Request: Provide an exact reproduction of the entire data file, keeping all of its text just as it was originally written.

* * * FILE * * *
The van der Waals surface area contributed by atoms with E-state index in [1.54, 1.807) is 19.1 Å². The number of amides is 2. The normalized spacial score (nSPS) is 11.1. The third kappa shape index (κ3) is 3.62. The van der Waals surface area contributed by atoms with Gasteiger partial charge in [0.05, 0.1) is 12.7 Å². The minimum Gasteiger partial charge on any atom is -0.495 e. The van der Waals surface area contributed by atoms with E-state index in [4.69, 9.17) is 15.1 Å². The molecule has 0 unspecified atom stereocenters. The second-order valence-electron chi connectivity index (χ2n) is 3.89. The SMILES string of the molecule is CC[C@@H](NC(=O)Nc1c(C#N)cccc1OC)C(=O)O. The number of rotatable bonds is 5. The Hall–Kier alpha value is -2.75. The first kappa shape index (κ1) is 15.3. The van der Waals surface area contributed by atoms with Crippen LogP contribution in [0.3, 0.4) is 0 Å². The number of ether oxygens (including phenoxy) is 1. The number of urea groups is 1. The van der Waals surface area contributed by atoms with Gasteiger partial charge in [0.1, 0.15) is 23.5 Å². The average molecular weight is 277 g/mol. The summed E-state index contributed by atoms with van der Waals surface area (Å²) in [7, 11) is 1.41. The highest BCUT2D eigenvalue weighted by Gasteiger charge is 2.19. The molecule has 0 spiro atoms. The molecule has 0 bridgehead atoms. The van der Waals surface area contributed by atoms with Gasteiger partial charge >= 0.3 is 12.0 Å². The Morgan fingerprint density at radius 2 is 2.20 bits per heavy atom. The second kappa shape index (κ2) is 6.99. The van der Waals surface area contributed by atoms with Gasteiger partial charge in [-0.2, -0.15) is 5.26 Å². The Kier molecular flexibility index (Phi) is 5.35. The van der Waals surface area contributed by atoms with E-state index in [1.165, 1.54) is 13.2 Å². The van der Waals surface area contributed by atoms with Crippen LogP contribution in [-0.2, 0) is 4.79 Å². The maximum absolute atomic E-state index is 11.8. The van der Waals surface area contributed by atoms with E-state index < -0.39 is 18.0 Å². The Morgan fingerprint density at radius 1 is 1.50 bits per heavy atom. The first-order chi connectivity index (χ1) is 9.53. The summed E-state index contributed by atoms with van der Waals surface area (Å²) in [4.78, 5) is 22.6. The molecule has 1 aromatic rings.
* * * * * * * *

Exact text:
The van der Waals surface area contributed by atoms with E-state index in [1.54, 1.807) is 19.1 Å². The number of amides is 2. The normalized spacial score (nSPS) is 11.1. The third kappa shape index (κ3) is 3.62. The van der Waals surface area contributed by atoms with Gasteiger partial charge in [0.05, 0.1) is 12.7 Å². The minimum Gasteiger partial charge on any atom is -0.495 e. The van der Waals surface area contributed by atoms with E-state index in [4.69, 9.17) is 15.1 Å². The molecule has 0 unspecified atom stereocenters. The second-order valence-electron chi connectivity index (χ2n) is 3.89. The SMILES string of the molecule is CC[C@@H](NC(=O)Nc1c(C#N)cccc1OC)C(=O)O. The number of rotatable bonds is 5. The Hall–Kier alpha value is -2.75. The first kappa shape index (κ1) is 15.3. The van der Waals surface area contributed by atoms with Crippen LogP contribution in [0.3, 0.4) is 0 Å². The number of ether oxygens (including phenoxy) is 1. The number of urea groups is 1. The van der Waals surface area contributed by atoms with Gasteiger partial charge in [0.1, 0.15) is 23.5 Å². The average molecular weight is 277 g/mol. The summed E-state index contributed by atoms with van der Waals surface area (Å²) in [7, 11) is 1.41. The highest BCUT2D eigenvalue weighted by Gasteiger charge is 2.19. The molecule has 0 spiro atoms. The molecule has 0 bridgehead atoms. The van der Waals surface area contributed by atoms with Gasteiger partial charge >= 0.3 is 12.0 Å². The Morgan fingerprint density at radius 2 is 2.20 bits per heavy atom. The second kappa shape index (κ2) is 6.99. The van der Waals surface area contributed by atoms with Gasteiger partial charge in [-0.2, -0.15) is 5.26 Å². The Kier molecular flexibility index (Phi) is 5.35. The van der Waals surface area contributed by atoms with E-state index in [1.165, 1.54) is 13.2 Å². The van der Waals surface area contributed by atoms with Crippen LogP contribution in [-0.2, 0) is 4.79 Å². The maximum absolute atomic E-state index is 11.8. The van der Waals surface area contributed by atoms with E-state index < -0.39 is 18.0 Å². The Morgan fingerprint density at radius 1 is 1.50 bits per heavy atom. The first-order chi connectivity index (χ1) is 9.53. The summed E-state index contributed by atoms with van der Waals surface area (Å²) in [4.78, 5) is 22.6. The molecule has 1 aromatic rings.